terça-feira, 18 de maio de 2010

About Paris

the temple of Impressionism filled with paintings by Manet, Monet, Renoir, Degas, Van Gogh, Cézanne, Gauguin, etc.), the Eiffel Tower, Napoleon’s tomb, the Arc de Triomphe, the Cathédrale Notre-Dame, the Rodin museum, the Centre Pompidou (said to contain Europe’s best collection of modern art), the Musée Carnavalet (a museum of French history housed in two Marais mansions), or the famous Père Lachaise cemetery, where the tombstones read like a Who’s Who of the Hereafter (Oscar Wilde, Frédéric Chopin, Molière, painters Jacques-Louis David, Eugène Delacroix, Georges Seurat, and even Jim Morrison from The Doors are buried here). And although I had zipped through one wing of the Louvre on that first night in Paris, I knew that I had barely scratched the surface there, as well. I hadn’t even seen the apartments of Napoleon III, which is kind of a must-see for those of us in the interior design industry. I briefly considered racing through Paris like a madwoman, trying to fit in as much as possible, but in the end I decided to head back to the Louvre with Karyn and play it by ear. I’ll just have to come back to Paris again next year to see the rest!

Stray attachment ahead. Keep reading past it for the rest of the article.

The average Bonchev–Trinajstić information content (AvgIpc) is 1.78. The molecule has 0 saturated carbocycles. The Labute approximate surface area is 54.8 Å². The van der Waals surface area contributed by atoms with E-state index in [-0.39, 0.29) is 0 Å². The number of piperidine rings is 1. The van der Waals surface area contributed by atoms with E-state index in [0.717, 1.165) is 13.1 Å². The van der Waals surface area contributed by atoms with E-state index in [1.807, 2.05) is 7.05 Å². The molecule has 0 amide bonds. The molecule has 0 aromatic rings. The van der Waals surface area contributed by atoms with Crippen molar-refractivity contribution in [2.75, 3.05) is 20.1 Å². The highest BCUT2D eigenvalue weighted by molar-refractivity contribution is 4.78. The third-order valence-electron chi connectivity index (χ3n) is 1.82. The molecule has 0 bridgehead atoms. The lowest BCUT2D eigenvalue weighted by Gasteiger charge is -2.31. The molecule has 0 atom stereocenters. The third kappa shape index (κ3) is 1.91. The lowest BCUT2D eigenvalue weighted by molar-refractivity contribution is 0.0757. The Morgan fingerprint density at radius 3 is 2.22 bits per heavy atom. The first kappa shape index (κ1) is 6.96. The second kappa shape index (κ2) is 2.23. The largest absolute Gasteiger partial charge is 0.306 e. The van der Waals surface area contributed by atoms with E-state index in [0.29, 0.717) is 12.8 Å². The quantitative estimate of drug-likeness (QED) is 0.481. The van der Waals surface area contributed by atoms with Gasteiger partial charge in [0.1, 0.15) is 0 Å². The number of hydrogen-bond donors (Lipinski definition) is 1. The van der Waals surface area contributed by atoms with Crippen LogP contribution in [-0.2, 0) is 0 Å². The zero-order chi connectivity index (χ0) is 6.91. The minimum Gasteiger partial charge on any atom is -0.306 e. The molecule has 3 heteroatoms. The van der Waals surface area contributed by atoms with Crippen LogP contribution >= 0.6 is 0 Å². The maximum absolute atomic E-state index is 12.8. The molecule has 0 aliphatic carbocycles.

One of my favorite things about Paris is the variety of wrought iron grillwork on the buildings. Look at these unusual brackets holding up the balconies on this building, which we passed on our way from our hotel to the Pont des Arts (the pedestrian-only bridge that leads to the Louvre):
Those brackets could be scaled down and reinterpreted as really cool double rod brackets for iron drapery hardware, don’t you think? Hmm… who do we know who could do that for us?? Maybe someday Helser Brothers will come out with the Parisian Balcony Collection of drapery hardware. J
Passing under an archway just before entering the courtyard of the Louvre, I passed this interesting iron grate. I just have ironwork on the brain lately, but this would be a pretty design for the Tableaux faux iron product – I like the leafy vines in the center of the cloverleaf, but I think I’d skip the padlock:
Okay, so now that I’m done taking pictures along the way, I finally made it back to the Louvre itself. Ta da! For those of you who don’t know, right behind me is the main entrance to the museum, a glass pyramid designed by I.M. Pei and added to the Louvre in 1989. Critics complained that the pyramid was ugly, too modern, and would ruin the classical architecture of the Louvre (ironically, the very same complaints were made about the Eiffel Tower when it was built for the 1889 World’s Fair).